PS Considering how easy these are to make, it’s worth thinking about incorporating them into things like a magic or skill system.
In anthropology, a fetish is an object that is considered to have spiritual weight or power; for example, voodoo dolls or the holy host. I have heard (though I haven’t had it confirmed) that the term was developed by the Portuguese as a way of describing the religious practices they observed as they began aggressively exploring Africa.
Dolls are my favorite form of spiritual fetish. I’ve moved a lot in my life, and my baby doll is the only physical artifact that has been with me every single place I’ve lived. She’s old, and her hair is shabby, and her once-blinking eyes now stare, sightlessly, across my bed sheets. One of her arms lives in my steamer trunk, waiting for me to find someone who can sew it back on. If it weren’t for the fact she wears a pink floral jumper, she’d be the creepiest thing I own. And I love her.
So! If a little bit of creepy is your thing, or your game is looking for a way to physically represent defensive magic, consider fetishes! The quickest way to incorporate them would be, actually, spell packets. Most games use them as a stand-in for the kind of special effects you can’t really have in a larp, but consider the objects themselves: small cloth sachets full of something neutral like birdseed, that only become magical when imbued with power by a caster, and then lie, spent, on the ground. Well, until some enterprising mage comes and imbues them with power once more.
Or, of course, you could use things like Susie Survivor, above. At $10 a pop, I wouldn’t recommend throwing these dolls around- but they would make delightful phys reps of defensive magic. The company that makes them even has suggestions!
Some of my favorites:
Shown above: Susie Survivor gives you the strength and courage to fight like hell! By Kamibashi. Ships worldwide. Materials aren’t listed, but appear to be string and beads. $10 USD ($5 USD is donated to the Pretty in Pink Foundation, if you buy online during the month of October.)
Gunnar encourages you to fearlessly go where life may take you. By Kamibashi. Ships worldwide. Materials aren’t listed, but appear to be string and beads. $10 USD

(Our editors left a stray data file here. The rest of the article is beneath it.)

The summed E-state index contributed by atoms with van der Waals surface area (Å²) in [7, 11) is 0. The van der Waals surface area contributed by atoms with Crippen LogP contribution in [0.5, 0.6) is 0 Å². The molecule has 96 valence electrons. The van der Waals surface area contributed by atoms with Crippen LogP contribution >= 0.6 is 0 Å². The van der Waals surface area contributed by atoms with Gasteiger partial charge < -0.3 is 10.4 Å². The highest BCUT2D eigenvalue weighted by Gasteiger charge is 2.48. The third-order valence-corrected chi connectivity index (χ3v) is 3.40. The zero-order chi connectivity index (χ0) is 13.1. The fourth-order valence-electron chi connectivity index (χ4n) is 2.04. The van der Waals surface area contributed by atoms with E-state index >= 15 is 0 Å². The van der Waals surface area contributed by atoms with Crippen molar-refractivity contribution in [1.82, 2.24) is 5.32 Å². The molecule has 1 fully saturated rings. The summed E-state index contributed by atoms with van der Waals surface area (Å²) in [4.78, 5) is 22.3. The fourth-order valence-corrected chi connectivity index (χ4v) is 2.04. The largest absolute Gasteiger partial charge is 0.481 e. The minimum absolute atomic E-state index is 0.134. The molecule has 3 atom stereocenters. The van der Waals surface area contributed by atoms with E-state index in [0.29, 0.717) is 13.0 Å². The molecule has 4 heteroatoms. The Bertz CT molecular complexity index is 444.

Sir Realism (aka Dali) bends time and space to your will. By Kamibashi. Ships worldwide. Materials aren’t listed, but appear to be string and beads. $10 USD
String Blade gives you the power to jam past the pack. By Kamibashi. Ships worldwide. Materials aren’t listed, but appear to be string and beads. $10 USD
The Paleolithic Revolution is the period in human history when we stopped being humanlike people that occasionally used tools, and started, well:
And these are just the things we know directly from the archaeological record; it is possible that many other changes took place regarding things like family units, governance, language, and even, maybe, song. (see here and here for sources.) It was still before formal written language, so with the tools we have at the moment, we’re limited to speculation. Luckily, those of us in the game of making up imaginary places and times have no trouble speculating!
Which brings us to the image above, of the modern stone and flint tools by Ami Drach and Dov Ganchrow. These designers were participating in the 2012 Budapest Design Week, and their submission involved taking various stone projectile points, hand axes, and scrapers, and using a high-accuracy 3D printer to construct custom grips- fusing an ancient design with very modern technology.
Many larps use a material-based system to describe the relative power of weapons, steel being better than iron, for example, and I’ve often wondered when the games leave stone tools out of the equation. There are even stone swords in existence (though I can’t find a confirmation as to whether these were sculptural or weaponry). Given the pseudo or historically medieval settings common to larps, stone tools may simply be ignored as a lost technology.